A Fond Farewell To The One And Only Raúl González

With the 24 year old Lionel Messi waiting in the wings to add to his remarkable tally of Champions League goals, one would fully expect the South American to take over the record scoring berth. Barring serious injury or a cataclysmic loss of form, the jewel in Barcelona’s shiny crown will probably set the kind of record that will remain untouched throughout the ages. Yet as I always say, before the heroes of today collect their medallions, one must aim a curt nod in the shape of the heroes of yesterday. Well actually, I’ve never said that before. But I’m saying it now.

The icon that has evoked such words can be described with three important features: black hair, a wedding ring and of course goals. Goals and goals and, you guess it, more goals. 362 of them to be exact; 323 were netted in Real Madrid colours and so far 39 in the striking blue of Schalke 04. And he’s never received a red card. Known commonly as Raul, his real name is the effortlessly stylish Raúl González Blanco. After a brace of seasons in Germany, Raul is set to up and leave Europe – and a competition close to his heart, the Champions League – and earn his crust outside of the continent. The Spaniard will most probably be signing for a Middle Eastern club who will not only fold him a nice pay packet, but also sing a sweet swansong. And it’s one I’m sure we’ll all tap our feet to.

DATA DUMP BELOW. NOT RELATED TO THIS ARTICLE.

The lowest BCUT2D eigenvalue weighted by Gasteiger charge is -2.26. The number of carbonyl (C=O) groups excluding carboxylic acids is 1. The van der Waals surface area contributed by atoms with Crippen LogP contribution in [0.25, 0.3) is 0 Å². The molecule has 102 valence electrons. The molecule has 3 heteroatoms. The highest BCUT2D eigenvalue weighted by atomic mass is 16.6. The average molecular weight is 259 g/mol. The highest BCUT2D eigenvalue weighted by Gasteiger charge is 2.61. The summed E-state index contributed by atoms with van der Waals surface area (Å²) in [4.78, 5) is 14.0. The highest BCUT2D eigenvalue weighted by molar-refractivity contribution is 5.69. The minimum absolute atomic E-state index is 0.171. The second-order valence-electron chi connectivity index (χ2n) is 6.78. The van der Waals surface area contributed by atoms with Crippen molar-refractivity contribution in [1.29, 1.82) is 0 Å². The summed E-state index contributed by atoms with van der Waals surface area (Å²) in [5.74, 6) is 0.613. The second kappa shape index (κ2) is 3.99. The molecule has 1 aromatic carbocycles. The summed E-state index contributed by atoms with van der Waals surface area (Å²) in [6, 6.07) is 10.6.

Raul was and is a fine striker. But that doesn’t do him justice. Perhaps the most predatory forward of the last 15 years, Raul was a black-haired, lean-figured sweating machine that was incidentally resplendent in front of the net. Never blessed with ounces of pace or extravagant, fancy-Dan skills, Raul showed his true colours with exceptional movement, pinpoint timing and a brilliant – almost God-like – eye for goal. He is the all-time leader in a competition he’s flirted with through the dawn of a new millennium, the Champions League, topping the board with 144 appearances while also topping the scoring charts with a sensational 71 goals. He was also the first player to score in two Champions League finals, against Valencia in 2000 and Bayer Leverkusen in 2002 (winning both).

As a cool as a cucumber, Raul was like an untameable tidal wave when on his game. Performances in the Champions League against Manchester United stand out, where Sir Alex Ferguson lavished praise on the ex-Madrid player, labelling him the ‘best in the world’. You can’t grow players like Raul. You can’t bottle them. You can’t teach their skills to others because what makes them that decisively bit more effective than others is as natural as an Eamon Dunphy outburst on Irish telly. It is inherent and can only be replicated by the lucky few who are born with such a gift. At 34 he still looks bloody young and cool in a Jesus Christ kind of way, with the iconic image of Raul’s being the wheel-away celebration where he kisses the wedding ring as an ode to his wife of 13 years. Growing up watching Raul ply his trade was inspiring yet also fearful; the man could kill a good game with a flick of the hips and a prod of the big toe. He is a grandiose chunk of our top European competitions history. And I cannot resist the chance to salute that chunk as it softly falls away.